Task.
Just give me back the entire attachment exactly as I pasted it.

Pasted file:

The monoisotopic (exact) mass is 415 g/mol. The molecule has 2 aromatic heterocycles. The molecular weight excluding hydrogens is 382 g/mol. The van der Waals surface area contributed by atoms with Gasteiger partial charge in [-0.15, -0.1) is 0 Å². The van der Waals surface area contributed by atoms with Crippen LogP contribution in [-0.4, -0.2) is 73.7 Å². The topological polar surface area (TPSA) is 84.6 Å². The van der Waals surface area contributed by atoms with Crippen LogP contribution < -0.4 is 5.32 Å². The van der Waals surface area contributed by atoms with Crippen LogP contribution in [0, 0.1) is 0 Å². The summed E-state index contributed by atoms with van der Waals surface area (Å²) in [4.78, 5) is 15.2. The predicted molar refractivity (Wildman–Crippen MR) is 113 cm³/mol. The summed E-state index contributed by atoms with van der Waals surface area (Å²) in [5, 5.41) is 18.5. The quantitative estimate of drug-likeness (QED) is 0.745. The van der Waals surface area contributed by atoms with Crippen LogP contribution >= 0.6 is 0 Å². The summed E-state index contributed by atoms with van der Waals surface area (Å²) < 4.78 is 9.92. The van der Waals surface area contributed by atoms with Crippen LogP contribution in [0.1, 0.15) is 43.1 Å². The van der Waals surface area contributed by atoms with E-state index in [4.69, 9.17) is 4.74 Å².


The monoisotopic (exact) mass is 415 g/mol. The molecule has 2 aromatic heterocycles. The molecular weight excluding hydrogens is 382 g/mol. The van der Waals surface area contributed by atoms with Gasteiger partial charge in [-0.15, -0.1) is 0 Å². The van der Waals surface area contributed by atoms with Crippen LogP contribution in [-0.4, -0.2) is 73.7 Å². The topological polar surface area (TPSA) is 84.6 Å². The van der Waals surface area contributed by atoms with Crippen LogP contribution < -0.4 is 5.32 Å². The van der Waals surface area contributed by atoms with Crippen LogP contribution in [0, 0.1) is 0 Å². The summed E-state index contributed by atoms with van der Waals surface area (Å²) in [4.78, 5) is 15.2. The predicted molar refractivity (Wildman–Crippen MR) is 113 cm³/mol. The summed E-state index contributed by atoms with van der Waals surface area (Å²) in [5, 5.41) is 18.5. The quantitative estimate of drug-likeness (QED) is 0.745. The van der Waals surface area contributed by atoms with Crippen LogP contribution >= 0.6 is 0 Å². The summed E-state index contributed by atoms with van der Waals surface area (Å²) < 4.78 is 9.92. The van der Waals surface area contributed by atoms with Crippen LogP contribution in [0.1, 0.15) is 43.1 Å². The van der Waals surface area contributed by atoms with E-state index in [4.69, 9.17) is 4.74 Å².